Rep. Josh Gottheimer, D-5, and local officials and first-responders said Newton, Sparta, Hardyston and Andover will receive $1.3 million in federal funds to purchase updated communications systems.
The technology will be used to answer 9-1-1 calls and to ensure that emergency response agencies can talk to callers and first-responders quickly and easily.
The four towns have shared emergency dispatch services and provide mutual aid to their communities.
Many of the 9-1-1 communications systems in Sussex County are in dire need of modernization and tend to have gaps in coverage because of the large geographical area that local first-responders must cover, Gottheimer said. For example, it can be a 15- to 18-mile distance between Andover and Hardyston.
The money will be used for:
• Next-generation 9-1-1 technology to allow emergency dispatchers to initiate text messaging with callers.
• Technology that allows callers to send videos to the dispatcher so that information can be relayed to first-responders before arriving at a scene. It also helps better pinpoint location.
“Communication and speed are key during an emergency, and our technological systems need to be updated to serve Sussex County families,” said Gottheimer, a member of the Congressional Law Enforcement Caucus and the Congressional Fire Services Caucus.
“Without a fully functioning, next-generation central system to respond to 9-1-1 calls, our families’ lives would be put at risk. This new bipartisan investment is critical to boosting the response capabilities of our public safety agencies in Newton, Sparta, Hardyston and Andover.”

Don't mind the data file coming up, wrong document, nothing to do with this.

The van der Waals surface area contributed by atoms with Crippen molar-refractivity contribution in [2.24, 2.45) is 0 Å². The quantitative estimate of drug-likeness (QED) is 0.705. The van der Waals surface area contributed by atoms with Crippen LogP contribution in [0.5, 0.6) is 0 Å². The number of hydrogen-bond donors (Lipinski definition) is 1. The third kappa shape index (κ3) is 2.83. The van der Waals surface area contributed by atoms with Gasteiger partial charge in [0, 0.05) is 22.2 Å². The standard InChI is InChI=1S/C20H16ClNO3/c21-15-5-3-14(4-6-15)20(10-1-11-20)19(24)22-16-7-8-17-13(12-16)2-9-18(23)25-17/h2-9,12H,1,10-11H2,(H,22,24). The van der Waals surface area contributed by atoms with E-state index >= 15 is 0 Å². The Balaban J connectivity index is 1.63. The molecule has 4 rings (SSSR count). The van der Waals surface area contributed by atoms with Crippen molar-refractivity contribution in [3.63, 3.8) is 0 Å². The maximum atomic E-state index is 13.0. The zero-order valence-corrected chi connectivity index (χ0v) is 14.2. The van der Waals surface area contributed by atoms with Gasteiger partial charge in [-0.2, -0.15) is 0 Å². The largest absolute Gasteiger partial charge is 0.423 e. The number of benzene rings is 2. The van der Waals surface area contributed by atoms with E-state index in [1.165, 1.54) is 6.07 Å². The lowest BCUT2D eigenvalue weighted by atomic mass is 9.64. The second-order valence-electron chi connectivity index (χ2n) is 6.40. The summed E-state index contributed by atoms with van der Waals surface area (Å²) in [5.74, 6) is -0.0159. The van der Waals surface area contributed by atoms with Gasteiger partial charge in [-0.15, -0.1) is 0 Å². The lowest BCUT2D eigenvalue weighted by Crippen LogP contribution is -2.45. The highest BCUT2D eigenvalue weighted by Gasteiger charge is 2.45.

The funds also help the towns save tax dollars because they don’t have to pay for the system out of their local budgets or by issuing bonds, he said. “That directly saves taxpayers money.”
Newton Police Chief Steven Van Nieuwland said, “On behalf of Chief (Eric) Danielson (of Andover), Chief (Scott) Lobban (of Hardyston), Chief (Jeff) McCarrick (of Sparta) and myself, I want to thank Congressman Gottheimer and his staff for collaborating on this grant. ... This equipment will provide redundancy and interoperability with other 9-1-1 dispatch agencies in the event of a large-scale emergency.”
Newton Mayor Michelle Teets, who worked as a part-time 9-1-1 operator for about 28 years, said communication is the key to saving lives and to the safety of first-responders.
“It is very much needed in our rural area,” she said in thanking Gottheimer.
He credited local officials and police and fire chiefs with helping to win the federal grant. “We all worked together on this. This was a team effort.”